Assuming you’re of stern enough stuff to survive a pint in the little pub of horrors, this is the point when things go completely sideways. This is where things get really surreal,  and anyone who knows Iain Laurie knows that he excels at surreal. There are eldritch, cosmic horrors that would give Junji Ito nightmares, creatures from folk tales that will rob you of sleep, a cavalcade of circus freaks that put Clive Barker’s Nightbreed to shame and the truly terrifying Bonnie Shaw directing the whole horror show from his throne in the dark and ancient woods.

Okay, so it’s no secret that I’m a huge admirer of John Lees and Iain Laurie, and I think they’ve produced some of my favourite books and artwork of the last few years, but I think that this has to go very near the top of my list if I had to rank their work. As someone who spent a lot of his youth roaming the more remote parts of Scotland and her myriad isles, as someone who was brought up on the old-fashioned folk tales (the ones before Disney sanitised everything and gave them all happy endings), I found myself loving every nerve-and-gut-wrenching moment of this book, and honestly, it’s as close to perfect as I could hope for a folk horror tale to be.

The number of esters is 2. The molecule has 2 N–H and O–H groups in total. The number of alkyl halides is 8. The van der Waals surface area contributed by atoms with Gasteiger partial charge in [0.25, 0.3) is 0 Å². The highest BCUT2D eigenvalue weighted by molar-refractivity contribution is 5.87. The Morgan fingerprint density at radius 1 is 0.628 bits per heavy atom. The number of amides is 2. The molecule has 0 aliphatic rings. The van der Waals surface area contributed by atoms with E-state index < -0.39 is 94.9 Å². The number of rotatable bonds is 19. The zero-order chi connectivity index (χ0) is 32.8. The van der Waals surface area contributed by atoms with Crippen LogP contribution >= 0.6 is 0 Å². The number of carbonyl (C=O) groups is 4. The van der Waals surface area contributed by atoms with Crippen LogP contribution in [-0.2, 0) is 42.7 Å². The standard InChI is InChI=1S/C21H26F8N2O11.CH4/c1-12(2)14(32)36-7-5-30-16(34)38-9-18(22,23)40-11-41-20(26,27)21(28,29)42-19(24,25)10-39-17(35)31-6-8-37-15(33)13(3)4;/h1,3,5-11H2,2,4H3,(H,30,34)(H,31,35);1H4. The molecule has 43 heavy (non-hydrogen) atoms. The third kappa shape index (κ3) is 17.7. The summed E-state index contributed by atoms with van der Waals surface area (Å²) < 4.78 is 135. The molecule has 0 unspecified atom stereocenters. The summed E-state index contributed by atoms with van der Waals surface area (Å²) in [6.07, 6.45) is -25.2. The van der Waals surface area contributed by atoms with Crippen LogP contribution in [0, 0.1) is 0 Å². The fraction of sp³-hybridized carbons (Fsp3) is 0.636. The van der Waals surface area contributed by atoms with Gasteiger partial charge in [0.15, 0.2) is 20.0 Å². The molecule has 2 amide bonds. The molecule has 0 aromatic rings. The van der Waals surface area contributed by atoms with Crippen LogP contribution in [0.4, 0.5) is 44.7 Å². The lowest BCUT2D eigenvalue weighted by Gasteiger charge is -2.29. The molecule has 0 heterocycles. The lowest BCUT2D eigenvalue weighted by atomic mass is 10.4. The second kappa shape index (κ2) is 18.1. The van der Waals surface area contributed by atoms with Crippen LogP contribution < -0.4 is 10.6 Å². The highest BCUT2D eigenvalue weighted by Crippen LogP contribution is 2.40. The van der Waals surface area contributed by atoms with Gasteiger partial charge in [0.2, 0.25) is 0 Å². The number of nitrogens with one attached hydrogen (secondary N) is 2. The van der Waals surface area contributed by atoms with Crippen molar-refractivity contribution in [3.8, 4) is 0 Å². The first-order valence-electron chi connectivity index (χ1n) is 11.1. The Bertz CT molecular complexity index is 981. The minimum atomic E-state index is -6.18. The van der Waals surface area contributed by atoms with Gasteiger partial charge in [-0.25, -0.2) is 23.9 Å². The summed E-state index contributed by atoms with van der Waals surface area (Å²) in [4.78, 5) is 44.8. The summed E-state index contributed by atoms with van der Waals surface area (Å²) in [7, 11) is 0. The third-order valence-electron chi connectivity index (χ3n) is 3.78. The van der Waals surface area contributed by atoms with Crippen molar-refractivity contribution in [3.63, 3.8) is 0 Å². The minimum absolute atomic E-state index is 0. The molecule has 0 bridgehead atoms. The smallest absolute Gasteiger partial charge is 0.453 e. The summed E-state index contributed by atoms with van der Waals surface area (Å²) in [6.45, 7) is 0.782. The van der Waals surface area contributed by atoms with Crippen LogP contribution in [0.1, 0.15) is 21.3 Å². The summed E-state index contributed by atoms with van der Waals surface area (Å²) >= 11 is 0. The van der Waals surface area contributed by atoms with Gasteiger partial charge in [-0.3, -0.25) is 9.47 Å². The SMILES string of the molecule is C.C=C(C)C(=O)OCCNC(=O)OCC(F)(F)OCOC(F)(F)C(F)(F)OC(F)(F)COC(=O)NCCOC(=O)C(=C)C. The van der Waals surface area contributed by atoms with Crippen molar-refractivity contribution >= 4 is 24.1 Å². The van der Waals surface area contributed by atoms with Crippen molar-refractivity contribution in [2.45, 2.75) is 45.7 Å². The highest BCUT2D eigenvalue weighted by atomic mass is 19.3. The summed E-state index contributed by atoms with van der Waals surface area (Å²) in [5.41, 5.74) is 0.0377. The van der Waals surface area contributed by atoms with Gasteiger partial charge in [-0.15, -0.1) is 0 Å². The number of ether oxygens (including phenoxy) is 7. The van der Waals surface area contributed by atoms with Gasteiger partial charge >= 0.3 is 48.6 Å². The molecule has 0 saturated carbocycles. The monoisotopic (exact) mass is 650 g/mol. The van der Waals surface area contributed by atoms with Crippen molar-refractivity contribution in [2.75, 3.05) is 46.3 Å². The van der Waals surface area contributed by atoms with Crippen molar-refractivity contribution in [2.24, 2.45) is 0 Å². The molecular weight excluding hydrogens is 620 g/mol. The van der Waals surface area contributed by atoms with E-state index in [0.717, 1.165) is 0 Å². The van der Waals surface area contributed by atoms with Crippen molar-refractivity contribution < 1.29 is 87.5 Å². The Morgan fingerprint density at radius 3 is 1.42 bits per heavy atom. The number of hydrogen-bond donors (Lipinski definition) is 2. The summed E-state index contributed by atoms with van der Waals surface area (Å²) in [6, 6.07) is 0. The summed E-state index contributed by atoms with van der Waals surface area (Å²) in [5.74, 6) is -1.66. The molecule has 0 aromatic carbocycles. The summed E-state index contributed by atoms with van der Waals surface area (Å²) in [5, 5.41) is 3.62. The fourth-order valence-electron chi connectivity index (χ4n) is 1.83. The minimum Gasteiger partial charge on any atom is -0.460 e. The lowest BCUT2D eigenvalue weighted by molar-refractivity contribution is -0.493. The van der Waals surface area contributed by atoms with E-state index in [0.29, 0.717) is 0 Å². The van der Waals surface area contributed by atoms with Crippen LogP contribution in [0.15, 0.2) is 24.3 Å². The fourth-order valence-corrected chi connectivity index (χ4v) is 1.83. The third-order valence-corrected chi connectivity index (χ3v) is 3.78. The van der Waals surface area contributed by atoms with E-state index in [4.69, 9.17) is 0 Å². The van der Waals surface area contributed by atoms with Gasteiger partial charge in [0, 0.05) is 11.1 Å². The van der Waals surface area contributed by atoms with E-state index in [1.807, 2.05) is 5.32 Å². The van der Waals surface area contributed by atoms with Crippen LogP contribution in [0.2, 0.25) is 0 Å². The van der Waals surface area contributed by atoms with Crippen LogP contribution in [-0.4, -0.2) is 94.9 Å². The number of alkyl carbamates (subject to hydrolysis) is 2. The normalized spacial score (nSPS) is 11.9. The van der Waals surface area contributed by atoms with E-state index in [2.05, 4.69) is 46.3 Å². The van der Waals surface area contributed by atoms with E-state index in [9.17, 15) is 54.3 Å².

If there are any filmmakers out there looking for a folk horror story that will have their audience wetting themselves with fear and frantically hitting every social media platform conceivable to warn people how traumatised they were, then John and Iain are the people you need to be speaking to! This would, for me, make a film experience that would rival pretty much anything that’s been produced since the original Wickerman!

I cannot urge you strongly enough to try and grab a copy of And Then Emily Was Gone. It is a truly great hidden gem that needs a much wider audience. Ignore this plea at your peril, because it’s just possible that Bonnie Shaw will come to claim you…

Rating: 5/5.


The writer of this piece was: Mark Scott
Mark Tweets from @macoy_comicgeek ‏